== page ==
Officially, more that 16% of American youth under the age of 25 are unemployed. That number doesn’t include those who have dropped out of the job search market or have yet to try looking for work in ways that would get them noticed. The myth that America remains the land of dreams where anyone can be a millionaire or become president of the country or the CEO of an organisation in spite of the fact that the “winners” of this American dream accounts for only one percent of the population. We teach our children to dream the dream then abandon them as we break up our homes through divorce or abandon our children to televisions or the latest media babysitters such as smart phones, and game consoles. When we do show up at home, we teach them that drugs and alcohol are our preferred means to numb our own fears and disappointments. We do our best to disguise, to cover up, to mask our feelings, our fears, our desperation. We do not teach our children well. To make matters worse, we disable our schools so that they can’t effectively parent in our stead. We become a nation of neurotics with the occasional psychotic episode erupting such as in Newton, Connecticut on December 14th, 2012.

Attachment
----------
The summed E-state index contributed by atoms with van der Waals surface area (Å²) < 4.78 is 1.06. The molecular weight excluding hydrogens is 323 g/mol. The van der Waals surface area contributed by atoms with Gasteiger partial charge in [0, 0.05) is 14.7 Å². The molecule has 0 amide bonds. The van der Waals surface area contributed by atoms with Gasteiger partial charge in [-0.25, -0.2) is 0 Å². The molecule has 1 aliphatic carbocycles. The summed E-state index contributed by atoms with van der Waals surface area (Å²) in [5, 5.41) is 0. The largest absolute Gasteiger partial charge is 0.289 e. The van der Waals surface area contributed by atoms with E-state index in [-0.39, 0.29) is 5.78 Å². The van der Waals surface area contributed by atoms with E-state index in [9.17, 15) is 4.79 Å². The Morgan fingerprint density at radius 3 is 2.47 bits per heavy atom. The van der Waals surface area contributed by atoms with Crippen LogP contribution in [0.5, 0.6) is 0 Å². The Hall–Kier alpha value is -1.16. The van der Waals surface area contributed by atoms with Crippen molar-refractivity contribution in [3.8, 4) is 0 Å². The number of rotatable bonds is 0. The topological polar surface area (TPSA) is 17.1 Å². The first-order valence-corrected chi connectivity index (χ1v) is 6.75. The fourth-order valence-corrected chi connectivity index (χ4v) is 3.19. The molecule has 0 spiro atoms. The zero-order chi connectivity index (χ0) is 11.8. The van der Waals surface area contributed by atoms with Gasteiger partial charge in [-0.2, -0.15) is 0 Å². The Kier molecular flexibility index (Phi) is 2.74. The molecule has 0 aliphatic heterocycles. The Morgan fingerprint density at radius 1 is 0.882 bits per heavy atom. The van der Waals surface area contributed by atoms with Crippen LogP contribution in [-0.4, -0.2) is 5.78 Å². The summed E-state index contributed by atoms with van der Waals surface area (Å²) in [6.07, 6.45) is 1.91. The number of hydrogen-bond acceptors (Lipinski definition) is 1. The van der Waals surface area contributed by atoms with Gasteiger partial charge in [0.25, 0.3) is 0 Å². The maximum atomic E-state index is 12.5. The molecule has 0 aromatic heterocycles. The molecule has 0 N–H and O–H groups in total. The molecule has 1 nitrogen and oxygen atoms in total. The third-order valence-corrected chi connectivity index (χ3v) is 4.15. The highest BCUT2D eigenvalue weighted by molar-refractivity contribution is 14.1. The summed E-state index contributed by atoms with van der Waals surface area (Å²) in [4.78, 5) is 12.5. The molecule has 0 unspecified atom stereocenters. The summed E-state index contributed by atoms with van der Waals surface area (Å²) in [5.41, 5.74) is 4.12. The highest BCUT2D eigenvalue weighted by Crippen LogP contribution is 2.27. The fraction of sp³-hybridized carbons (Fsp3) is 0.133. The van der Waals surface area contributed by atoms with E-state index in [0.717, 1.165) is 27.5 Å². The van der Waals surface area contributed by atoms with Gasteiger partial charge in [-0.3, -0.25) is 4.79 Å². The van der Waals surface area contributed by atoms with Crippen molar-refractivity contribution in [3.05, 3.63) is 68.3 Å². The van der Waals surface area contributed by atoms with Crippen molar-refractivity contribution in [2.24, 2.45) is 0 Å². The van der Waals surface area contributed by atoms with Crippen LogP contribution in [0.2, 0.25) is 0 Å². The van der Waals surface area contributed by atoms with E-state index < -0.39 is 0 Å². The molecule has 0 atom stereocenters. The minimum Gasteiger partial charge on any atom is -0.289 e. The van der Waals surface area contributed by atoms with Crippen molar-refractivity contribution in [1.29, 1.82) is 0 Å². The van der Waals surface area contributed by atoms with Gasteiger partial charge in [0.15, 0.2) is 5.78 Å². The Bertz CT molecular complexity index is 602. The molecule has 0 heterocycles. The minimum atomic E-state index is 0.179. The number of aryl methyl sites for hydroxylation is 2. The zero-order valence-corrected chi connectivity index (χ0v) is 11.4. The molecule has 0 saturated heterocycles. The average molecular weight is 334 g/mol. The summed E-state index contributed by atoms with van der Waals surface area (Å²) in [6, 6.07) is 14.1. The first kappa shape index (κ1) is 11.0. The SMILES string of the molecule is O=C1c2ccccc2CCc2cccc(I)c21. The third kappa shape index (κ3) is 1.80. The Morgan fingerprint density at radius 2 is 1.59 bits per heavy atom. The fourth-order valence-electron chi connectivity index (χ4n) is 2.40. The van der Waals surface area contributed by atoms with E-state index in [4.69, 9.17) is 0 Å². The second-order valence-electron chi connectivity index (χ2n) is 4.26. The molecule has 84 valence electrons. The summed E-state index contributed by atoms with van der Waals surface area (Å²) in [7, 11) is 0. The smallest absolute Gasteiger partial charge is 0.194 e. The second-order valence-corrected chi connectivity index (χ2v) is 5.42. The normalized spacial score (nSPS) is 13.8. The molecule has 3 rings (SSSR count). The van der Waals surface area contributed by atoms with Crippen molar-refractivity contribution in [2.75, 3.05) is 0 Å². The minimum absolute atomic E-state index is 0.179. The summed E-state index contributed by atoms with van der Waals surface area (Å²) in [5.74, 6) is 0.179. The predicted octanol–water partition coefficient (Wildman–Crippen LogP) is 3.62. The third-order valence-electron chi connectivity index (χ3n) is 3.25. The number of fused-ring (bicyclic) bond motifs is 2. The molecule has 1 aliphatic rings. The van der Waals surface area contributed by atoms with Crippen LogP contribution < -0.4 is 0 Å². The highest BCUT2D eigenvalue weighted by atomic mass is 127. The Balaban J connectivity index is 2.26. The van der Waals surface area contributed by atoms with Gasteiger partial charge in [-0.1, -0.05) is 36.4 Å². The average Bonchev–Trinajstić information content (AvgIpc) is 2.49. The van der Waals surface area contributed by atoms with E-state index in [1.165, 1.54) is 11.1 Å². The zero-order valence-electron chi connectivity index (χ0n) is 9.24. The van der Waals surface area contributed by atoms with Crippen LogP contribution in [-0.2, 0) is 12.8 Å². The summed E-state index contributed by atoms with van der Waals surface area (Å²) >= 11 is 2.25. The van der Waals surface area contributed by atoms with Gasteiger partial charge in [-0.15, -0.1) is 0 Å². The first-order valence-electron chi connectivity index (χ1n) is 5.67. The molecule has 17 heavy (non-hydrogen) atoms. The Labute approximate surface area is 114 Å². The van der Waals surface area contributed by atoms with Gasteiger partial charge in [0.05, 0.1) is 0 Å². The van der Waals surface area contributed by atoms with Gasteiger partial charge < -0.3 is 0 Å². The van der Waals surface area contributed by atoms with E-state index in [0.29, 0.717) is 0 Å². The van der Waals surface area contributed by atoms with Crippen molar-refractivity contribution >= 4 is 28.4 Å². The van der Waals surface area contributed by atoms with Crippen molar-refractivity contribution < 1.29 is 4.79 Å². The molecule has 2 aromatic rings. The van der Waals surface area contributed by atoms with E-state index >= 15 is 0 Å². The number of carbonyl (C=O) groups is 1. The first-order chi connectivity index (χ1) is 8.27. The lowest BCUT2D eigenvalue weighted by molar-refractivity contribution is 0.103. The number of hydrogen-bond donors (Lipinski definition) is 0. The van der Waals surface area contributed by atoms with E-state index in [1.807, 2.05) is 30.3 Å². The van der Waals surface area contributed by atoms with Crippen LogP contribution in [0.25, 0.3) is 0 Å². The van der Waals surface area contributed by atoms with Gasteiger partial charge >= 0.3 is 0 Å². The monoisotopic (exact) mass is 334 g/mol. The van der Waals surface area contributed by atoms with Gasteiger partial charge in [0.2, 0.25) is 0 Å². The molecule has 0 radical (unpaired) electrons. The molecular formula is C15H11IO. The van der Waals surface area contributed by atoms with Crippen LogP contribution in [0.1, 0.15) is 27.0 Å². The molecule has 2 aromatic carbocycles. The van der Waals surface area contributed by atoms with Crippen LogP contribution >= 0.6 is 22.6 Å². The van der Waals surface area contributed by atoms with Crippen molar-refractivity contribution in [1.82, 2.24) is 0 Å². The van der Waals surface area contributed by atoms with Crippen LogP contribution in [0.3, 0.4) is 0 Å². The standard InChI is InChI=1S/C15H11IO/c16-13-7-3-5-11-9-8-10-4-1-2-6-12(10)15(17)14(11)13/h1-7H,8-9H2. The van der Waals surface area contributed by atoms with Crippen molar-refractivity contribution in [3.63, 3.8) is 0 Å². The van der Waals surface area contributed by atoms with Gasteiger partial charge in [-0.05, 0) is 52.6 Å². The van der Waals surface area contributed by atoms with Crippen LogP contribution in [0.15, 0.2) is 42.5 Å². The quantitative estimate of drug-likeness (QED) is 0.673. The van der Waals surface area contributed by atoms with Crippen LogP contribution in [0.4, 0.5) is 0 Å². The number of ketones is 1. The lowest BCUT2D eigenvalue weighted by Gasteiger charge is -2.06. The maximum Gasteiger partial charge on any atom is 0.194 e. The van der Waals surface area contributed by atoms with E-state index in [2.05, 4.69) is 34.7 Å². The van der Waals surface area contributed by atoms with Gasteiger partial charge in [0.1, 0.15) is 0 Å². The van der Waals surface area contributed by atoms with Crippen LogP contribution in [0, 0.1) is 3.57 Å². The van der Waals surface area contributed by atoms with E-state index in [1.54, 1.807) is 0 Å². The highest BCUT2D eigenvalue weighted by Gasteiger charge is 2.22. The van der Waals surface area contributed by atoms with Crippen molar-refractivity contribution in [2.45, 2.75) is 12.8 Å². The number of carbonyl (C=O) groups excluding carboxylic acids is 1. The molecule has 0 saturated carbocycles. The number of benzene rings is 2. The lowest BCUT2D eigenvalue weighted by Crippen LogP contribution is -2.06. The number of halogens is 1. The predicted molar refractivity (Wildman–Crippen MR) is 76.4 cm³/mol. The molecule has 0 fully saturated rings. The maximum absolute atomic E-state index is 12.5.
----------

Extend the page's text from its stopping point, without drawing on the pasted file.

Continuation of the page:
In 1912, Carl Jung commented that America “will either master its mighty forces or be mastered by them.” Contemporary evidence suggests that we are being mastered by these forces. America has incarcerated more of its population than any other modern western-world country. Violent death by guns and other weapons continue to exceed that of most other countries in the world. And the violence isn’t decreasing. We seem hell bent on imprisoning as many as possible, especially those who are suffering mental illness. No wonder that Jung said that America was a neurotic nation, a nation that must learn to live with its shadow rather than trying to barricade that shadow behind bars or in mental institutions or behind a very lucrative pharmaceutical industry. What little real therapeutic help is available is, for the most part, priced out of the reach of our youth, our minorities and disadvantaged.
Access to mental health care is not a right. Whatever mental health care that is available comes at a very high cost, much higher than the purchase price of a gun. Mental health coverage, when available, is often limited to a small number of sessions with the bulk of help offered in the form of pharmaceuticals. Now, as a mental health professional, there isn’t much I or you can do about the issue of gun control outside of supporting local, Provincial/State or National initiatives, but there is something I/we can do with regards to the issue of access to mental health care. We hold the keys to our practices whether or not we are independent or in an organised practice. We have the skills and the wisdom to help with the underlying mental health factors which sometimes erupt in tragic events. The only question is do we have the will?